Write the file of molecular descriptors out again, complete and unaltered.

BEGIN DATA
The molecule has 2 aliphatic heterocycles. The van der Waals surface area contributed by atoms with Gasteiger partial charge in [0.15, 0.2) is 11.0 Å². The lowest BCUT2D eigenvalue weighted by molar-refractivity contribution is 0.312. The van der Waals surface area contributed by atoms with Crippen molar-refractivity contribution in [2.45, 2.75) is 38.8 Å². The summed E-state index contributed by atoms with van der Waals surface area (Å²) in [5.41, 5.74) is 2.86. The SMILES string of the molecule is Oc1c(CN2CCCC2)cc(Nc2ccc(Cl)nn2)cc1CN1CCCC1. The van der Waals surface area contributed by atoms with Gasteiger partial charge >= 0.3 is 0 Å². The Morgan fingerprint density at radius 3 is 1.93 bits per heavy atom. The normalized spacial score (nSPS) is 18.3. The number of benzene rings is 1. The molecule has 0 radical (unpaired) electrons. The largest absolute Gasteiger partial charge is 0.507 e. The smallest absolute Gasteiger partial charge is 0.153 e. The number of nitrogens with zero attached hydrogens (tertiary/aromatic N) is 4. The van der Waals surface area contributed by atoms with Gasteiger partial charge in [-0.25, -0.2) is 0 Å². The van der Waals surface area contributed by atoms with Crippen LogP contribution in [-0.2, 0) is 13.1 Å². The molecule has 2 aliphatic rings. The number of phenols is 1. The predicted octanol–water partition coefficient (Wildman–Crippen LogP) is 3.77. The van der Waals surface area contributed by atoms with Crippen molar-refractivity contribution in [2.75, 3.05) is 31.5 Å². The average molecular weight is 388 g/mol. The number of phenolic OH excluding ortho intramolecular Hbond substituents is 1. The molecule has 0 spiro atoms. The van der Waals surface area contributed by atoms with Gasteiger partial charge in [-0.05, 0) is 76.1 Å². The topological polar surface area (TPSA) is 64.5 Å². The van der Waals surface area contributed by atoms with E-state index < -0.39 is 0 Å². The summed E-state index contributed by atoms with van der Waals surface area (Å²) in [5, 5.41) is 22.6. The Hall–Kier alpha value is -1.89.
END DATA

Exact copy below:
The molecule has 2 aliphatic heterocycles. The van der Waals surface area contributed by atoms with Gasteiger partial charge in [0.15, 0.2) is 11.0 Å². The lowest BCUT2D eigenvalue weighted by molar-refractivity contribution is 0.312. The van der Waals surface area contributed by atoms with Crippen molar-refractivity contribution in [2.45, 2.75) is 38.8 Å². The summed E-state index contributed by atoms with van der Waals surface area (Å²) in [5.41, 5.74) is 2.86. The SMILES string of the molecule is Oc1c(CN2CCCC2)cc(Nc2ccc(Cl)nn2)cc1CN1CCCC1. The van der Waals surface area contributed by atoms with Gasteiger partial charge >= 0.3 is 0 Å². The Morgan fingerprint density at radius 3 is 1.93 bits per heavy atom. The normalized spacial score (nSPS) is 18.3. The number of benzene rings is 1. The molecule has 0 radical (unpaired) electrons. The largest absolute Gasteiger partial charge is 0.507 e. The smallest absolute Gasteiger partial charge is 0.153 e. The number of nitrogens with zero attached hydrogens (tertiary/aromatic N) is 4. The van der Waals surface area contributed by atoms with Gasteiger partial charge in [-0.25, -0.2) is 0 Å². The van der Waals surface area contributed by atoms with Crippen LogP contribution in [-0.2, 0) is 13.1 Å². The molecule has 2 aliphatic rings. The number of phenols is 1. The predicted octanol–water partition coefficient (Wildman–Crippen LogP) is 3.77. The van der Waals surface area contributed by atoms with Crippen molar-refractivity contribution in [2.75, 3.05) is 31.5 Å². The average molecular weight is 388 g/mol. The number of phenolic OH excluding ortho intramolecular Hbond substituents is 1. The molecule has 0 spiro atoms. The van der Waals surface area contributed by atoms with Gasteiger partial charge in [-0.05, 0) is 76.1 Å². The topological polar surface area (TPSA) is 64.5 Å². The van der Waals surface area contributed by atoms with E-state index < -0.39 is 0 Å². The summed E-state index contributed by atoms with van der Waals surface area (Å²) in [5, 5.41) is 22.6. The Hall–Kier alpha value is -1.89.